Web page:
Updated: Jun 29, 2021
Racism, What’s Your Response?
I am saddened by the killing of the innocent life of George Flyod and the recent demonstrations and looting in America. We need to confront racism and deal with effects of racism not just in the USA but all over the world.
Everyone is racist, well, to some extent. Even if you believe that you are not a racist the system you are in perpetuates it and you insidiously become part of it. So, before we point a finger to what’s going on in the USA, let’ take a good look at ourselves.
Our basic identity is, more often than not, defined by who our parents are, where we are born and where we live and work. We perceive others through similar lenses thus subject ourselves, and others, to stigma, prejudice and discrimination.
To counter the pernicious nature of racism is first to embrace the value of the dignity and worth of every human being. Our common humanity, regardless of skin colour, nationality or station in life, binds us as one. Imbued with inalienable rights, by our Creator, all of us have both rights to be treated and the responsibility to treat others, as we would like to be treated by them.
The basic tenet for human relating is respect for differences. We are all made different. We need to accept ourselves as to who we are and, hopefully, be able to celebrate our differences. We can see strengths in others and value the different cultures and perspectives. We should not discriminate base on differences, oh well, but we still need to acknowledge differences and ensure the right resources are justly accrued to the different ones, based on need.
In my American Racism class at University of Pennsylvania, we were taught to tackle racism at different levels: individual, interpersonal, organizational and societal. From dealing with the personal to the structural factors that perpetuates violence against humanity, challenging racism requires a holistic and comprehensive approach. We need to grow in cross cultural sensitivity, to be mindful of structural racism inherent in the educational, justice and economic and political arenas. We should advocate for just laws and legislations against racial discrimination, hate crimes and racist acts.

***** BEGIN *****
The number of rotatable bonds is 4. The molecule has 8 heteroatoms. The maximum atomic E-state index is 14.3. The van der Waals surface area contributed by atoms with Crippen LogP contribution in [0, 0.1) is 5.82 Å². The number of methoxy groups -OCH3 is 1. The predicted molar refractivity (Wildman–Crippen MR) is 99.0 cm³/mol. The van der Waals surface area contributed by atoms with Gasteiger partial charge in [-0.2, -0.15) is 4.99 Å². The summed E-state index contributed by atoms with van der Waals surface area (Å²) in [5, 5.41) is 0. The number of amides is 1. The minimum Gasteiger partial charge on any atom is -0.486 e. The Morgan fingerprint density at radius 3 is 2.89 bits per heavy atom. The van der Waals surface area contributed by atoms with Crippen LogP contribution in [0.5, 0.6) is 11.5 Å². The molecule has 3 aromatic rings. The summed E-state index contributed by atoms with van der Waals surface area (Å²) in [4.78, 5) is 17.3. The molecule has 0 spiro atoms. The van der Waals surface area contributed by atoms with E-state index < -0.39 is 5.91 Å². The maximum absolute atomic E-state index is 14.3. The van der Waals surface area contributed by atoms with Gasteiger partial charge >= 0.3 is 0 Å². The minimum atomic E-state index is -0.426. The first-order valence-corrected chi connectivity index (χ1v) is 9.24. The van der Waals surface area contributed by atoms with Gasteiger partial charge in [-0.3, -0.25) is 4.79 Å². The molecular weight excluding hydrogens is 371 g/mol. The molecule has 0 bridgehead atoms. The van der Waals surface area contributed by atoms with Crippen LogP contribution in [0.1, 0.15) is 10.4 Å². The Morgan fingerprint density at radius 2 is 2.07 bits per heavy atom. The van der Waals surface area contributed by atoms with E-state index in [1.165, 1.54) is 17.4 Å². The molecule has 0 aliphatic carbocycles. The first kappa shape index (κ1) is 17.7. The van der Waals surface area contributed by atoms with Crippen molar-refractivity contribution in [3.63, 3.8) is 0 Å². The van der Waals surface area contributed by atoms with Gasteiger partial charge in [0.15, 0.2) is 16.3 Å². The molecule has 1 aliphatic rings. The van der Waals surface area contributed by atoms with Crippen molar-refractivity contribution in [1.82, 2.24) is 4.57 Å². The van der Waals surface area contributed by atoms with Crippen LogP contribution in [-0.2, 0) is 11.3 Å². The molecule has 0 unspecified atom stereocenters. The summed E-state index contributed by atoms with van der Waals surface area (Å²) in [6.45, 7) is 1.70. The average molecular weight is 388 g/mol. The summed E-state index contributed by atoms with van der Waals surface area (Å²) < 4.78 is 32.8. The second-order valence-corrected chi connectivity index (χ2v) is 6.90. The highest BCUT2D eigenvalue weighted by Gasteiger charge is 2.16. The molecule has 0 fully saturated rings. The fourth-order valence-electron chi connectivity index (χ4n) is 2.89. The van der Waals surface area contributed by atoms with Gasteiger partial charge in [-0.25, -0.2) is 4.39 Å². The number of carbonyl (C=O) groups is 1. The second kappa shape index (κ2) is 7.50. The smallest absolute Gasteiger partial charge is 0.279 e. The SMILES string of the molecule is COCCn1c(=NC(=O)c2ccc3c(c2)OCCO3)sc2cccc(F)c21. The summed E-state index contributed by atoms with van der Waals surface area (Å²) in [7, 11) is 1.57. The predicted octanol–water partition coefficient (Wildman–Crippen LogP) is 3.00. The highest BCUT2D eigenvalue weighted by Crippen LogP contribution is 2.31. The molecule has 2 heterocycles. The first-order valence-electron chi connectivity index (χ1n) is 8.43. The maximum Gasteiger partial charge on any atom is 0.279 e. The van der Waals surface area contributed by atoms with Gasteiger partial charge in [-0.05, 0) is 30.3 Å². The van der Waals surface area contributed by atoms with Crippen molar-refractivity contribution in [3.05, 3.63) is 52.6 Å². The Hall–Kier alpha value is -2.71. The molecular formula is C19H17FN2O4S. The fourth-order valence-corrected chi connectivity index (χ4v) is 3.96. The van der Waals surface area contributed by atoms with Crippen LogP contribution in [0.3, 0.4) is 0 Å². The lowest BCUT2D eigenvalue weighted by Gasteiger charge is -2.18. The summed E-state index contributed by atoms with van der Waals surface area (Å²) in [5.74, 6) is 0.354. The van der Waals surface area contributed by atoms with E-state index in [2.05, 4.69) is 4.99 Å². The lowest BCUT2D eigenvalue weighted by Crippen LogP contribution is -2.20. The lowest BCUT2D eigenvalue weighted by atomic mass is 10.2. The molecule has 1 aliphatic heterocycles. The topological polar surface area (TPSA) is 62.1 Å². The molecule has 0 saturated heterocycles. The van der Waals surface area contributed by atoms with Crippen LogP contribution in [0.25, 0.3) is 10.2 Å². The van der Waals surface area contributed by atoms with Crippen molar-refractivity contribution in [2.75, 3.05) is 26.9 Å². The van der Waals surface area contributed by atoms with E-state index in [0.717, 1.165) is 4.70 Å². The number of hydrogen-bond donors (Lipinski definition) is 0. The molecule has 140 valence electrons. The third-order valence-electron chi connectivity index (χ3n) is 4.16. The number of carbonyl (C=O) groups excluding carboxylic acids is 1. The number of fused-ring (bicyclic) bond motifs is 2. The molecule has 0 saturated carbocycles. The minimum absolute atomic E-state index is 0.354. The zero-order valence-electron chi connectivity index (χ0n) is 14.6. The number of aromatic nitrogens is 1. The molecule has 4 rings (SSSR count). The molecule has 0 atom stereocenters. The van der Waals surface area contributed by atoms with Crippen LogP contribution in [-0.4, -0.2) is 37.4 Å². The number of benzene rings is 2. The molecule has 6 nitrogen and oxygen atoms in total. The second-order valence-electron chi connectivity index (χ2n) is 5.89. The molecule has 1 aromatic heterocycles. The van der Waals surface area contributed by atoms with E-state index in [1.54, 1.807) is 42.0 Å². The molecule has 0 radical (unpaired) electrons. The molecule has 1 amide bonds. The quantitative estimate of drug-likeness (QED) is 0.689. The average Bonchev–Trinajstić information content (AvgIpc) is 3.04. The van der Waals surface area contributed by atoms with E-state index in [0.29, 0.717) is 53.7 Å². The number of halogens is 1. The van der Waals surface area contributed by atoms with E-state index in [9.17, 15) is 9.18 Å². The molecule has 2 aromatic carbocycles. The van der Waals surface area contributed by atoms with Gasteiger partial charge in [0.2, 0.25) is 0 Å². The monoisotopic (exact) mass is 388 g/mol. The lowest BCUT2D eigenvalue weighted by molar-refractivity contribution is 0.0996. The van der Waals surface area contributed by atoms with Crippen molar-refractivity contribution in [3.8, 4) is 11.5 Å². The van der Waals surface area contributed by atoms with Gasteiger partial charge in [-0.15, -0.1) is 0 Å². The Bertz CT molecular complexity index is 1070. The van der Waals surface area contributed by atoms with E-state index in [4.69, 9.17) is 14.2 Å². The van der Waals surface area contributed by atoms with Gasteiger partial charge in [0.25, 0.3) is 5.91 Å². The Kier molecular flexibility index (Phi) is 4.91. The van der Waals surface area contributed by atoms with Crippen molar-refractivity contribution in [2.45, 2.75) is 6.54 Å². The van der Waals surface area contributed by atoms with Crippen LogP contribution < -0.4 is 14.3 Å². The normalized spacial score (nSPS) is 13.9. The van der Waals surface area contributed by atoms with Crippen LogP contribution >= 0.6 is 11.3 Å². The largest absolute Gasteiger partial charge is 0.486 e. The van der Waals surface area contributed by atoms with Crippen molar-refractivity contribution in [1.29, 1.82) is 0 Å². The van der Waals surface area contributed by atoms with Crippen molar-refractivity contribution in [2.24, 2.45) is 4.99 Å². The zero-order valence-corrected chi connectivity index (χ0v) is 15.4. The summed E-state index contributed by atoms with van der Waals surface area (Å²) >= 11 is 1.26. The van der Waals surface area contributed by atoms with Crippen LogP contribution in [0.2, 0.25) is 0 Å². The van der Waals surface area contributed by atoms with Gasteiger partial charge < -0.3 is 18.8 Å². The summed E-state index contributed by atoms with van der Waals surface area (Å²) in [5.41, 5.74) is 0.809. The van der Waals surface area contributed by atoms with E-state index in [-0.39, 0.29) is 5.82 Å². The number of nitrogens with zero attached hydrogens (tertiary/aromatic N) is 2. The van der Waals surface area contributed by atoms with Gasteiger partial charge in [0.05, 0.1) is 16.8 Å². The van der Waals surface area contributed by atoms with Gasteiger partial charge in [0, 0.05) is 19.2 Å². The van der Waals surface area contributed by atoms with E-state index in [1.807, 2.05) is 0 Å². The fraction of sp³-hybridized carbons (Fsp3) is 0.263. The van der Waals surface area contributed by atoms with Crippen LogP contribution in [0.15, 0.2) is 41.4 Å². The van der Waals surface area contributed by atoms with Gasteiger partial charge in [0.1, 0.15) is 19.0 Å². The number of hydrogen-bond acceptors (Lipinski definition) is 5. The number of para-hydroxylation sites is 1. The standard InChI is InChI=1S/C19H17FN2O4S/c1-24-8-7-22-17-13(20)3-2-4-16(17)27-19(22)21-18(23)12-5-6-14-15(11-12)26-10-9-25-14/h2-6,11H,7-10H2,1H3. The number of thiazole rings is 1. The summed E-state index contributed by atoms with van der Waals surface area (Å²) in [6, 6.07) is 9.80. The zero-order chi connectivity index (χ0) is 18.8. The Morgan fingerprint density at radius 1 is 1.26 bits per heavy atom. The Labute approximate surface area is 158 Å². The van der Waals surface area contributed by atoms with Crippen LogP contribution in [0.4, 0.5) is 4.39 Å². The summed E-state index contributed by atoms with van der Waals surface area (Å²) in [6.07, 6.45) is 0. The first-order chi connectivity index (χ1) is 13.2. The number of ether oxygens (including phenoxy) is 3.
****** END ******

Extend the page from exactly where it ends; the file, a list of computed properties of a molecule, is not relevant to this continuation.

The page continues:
Do not be quick to cast blame as or when “the oppressed becomes the oppressor”, but we need to analyse the situation: not blaming the victim, but righting the underlying conditions. That does not absolve the perpetrators of violence to be responsible for their actions, but requires accountability from both the person as well as the system that perpetuates racism.
So, to tackle racism let’s start with dealing with our own prejudices and sense of privilege, with the realization and awareness of our common humanity. Yes, Black lives matter, certainly ALL lives matter!
Dr TAN Ngoh Tiong,
Professor, Singapore University of Social Sciences
3rd September, 2020